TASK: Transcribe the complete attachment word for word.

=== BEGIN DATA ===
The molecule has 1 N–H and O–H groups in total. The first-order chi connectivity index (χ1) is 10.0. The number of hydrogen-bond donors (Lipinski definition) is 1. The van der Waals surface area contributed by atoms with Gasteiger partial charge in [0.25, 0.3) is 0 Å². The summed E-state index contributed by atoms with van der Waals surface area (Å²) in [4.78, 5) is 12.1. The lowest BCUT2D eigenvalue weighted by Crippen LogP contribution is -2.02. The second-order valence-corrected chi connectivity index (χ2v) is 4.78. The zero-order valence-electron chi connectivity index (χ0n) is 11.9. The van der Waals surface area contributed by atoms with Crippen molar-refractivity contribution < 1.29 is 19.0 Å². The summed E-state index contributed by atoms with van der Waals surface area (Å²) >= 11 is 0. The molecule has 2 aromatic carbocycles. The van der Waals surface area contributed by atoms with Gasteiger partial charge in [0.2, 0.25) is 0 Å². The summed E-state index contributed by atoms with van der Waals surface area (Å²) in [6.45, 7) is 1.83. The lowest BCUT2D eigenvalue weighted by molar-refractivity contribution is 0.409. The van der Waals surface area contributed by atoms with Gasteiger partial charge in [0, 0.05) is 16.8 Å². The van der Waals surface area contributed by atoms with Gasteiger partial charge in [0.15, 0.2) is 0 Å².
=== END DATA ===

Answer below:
The molecule has 1 N–H and O–H groups in total. The first-order chi connectivity index (χ1) is 10.0. The number of hydrogen-bond donors (Lipinski definition) is 1. The van der Waals surface area contributed by atoms with Gasteiger partial charge in [0.25, 0.3) is 0 Å². The summed E-state index contributed by atoms with van der Waals surface area (Å²) in [4.78, 5) is 12.1. The lowest BCUT2D eigenvalue weighted by Crippen LogP contribution is -2.02. The second-order valence-corrected chi connectivity index (χ2v) is 4.78. The zero-order valence-electron chi connectivity index (χ0n) is 11.9. The van der Waals surface area contributed by atoms with Crippen molar-refractivity contribution < 1.29 is 19.0 Å². The summed E-state index contributed by atoms with van der Waals surface area (Å²) >= 11 is 0. The molecule has 2 aromatic carbocycles. The van der Waals surface area contributed by atoms with Gasteiger partial charge in [0.2, 0.25) is 0 Å². The summed E-state index contributed by atoms with van der Waals surface area (Å²) in [6.45, 7) is 1.83. The lowest BCUT2D eigenvalue weighted by molar-refractivity contribution is 0.409. The van der Waals surface area contributed by atoms with Gasteiger partial charge in [0, 0.05) is 16.8 Å². The van der Waals surface area contributed by atoms with Gasteiger partial charge in [0.15, 0.2) is 0 Å².